Guide To The Types Of Muscular Dystrophy
Becker Muscular Dystrophy
Becker muscular dystrophy (BMD) is a more mild variant of Duchenne muscular dystrophy. The progression of Becker muscular dystrophy is similar to DMD, but the voluntary muscles retain more function than muscles do in DMD. Unfortunately, the heart muscle doesn't appear to be more mildly affected than the hearts of Duchenne muscular dystrophy patients. BMD patients tend to present with the same cardiac issues. Becker muscular dystrophy begins showing symptoms later than DMD, with the onset occurring in adolescence and late childhood. Though the disease is progressive, BMD progresses more gradually than Duchenne muscular dystrophy. It's also harder to predict the course.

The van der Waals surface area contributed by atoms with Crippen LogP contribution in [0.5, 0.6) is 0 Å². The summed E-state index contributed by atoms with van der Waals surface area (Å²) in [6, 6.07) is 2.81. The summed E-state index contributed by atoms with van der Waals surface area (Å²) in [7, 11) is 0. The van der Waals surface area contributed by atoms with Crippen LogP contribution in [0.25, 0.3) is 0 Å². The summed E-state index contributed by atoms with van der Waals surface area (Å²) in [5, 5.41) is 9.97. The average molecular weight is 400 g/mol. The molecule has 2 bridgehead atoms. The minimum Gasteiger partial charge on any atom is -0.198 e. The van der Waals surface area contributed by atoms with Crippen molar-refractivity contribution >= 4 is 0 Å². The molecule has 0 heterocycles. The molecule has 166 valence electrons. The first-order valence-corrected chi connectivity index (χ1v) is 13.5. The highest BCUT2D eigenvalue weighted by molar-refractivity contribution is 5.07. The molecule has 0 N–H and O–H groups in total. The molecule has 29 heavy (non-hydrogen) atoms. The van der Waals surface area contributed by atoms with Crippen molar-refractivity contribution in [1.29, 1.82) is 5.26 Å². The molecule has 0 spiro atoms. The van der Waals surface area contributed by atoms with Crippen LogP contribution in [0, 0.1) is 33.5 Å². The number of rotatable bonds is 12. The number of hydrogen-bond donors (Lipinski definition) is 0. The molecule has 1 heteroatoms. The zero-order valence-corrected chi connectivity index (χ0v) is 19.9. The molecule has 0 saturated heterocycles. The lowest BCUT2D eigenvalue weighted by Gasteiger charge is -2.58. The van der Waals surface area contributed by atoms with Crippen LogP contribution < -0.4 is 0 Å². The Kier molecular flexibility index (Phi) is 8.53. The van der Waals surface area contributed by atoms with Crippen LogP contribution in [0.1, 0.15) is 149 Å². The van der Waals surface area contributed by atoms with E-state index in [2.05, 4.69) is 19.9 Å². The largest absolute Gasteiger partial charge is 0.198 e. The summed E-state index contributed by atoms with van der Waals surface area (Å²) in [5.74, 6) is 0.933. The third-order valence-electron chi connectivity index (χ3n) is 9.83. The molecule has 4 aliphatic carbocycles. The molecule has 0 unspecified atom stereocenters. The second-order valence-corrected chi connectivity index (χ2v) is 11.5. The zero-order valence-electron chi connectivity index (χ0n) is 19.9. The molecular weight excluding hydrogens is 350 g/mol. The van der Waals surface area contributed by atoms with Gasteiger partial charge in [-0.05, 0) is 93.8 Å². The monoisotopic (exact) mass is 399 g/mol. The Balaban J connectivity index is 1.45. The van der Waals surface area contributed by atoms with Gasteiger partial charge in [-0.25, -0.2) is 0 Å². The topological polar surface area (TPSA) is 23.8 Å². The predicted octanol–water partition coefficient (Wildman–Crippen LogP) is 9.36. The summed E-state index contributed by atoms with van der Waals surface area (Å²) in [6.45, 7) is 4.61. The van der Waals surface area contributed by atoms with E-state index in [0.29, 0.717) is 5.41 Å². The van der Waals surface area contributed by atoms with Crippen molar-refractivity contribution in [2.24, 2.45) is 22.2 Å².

Like with DMD, individuals with BMD often have enlarged calves, and the weakness occurs in the same areas first. Becker muscular dystrophy is also caused by abnormalities in dystrophin. Duchenne muscular dystrophy patients produce little to no dystrophin in their body, but individuals with BMD do synthesize dystrophin, though it's just partly functional. BMD patients have a shorter form of dystrophin, which can't provide the same function as normal dystrophin, but offers protection from the same weakness seen in DMD.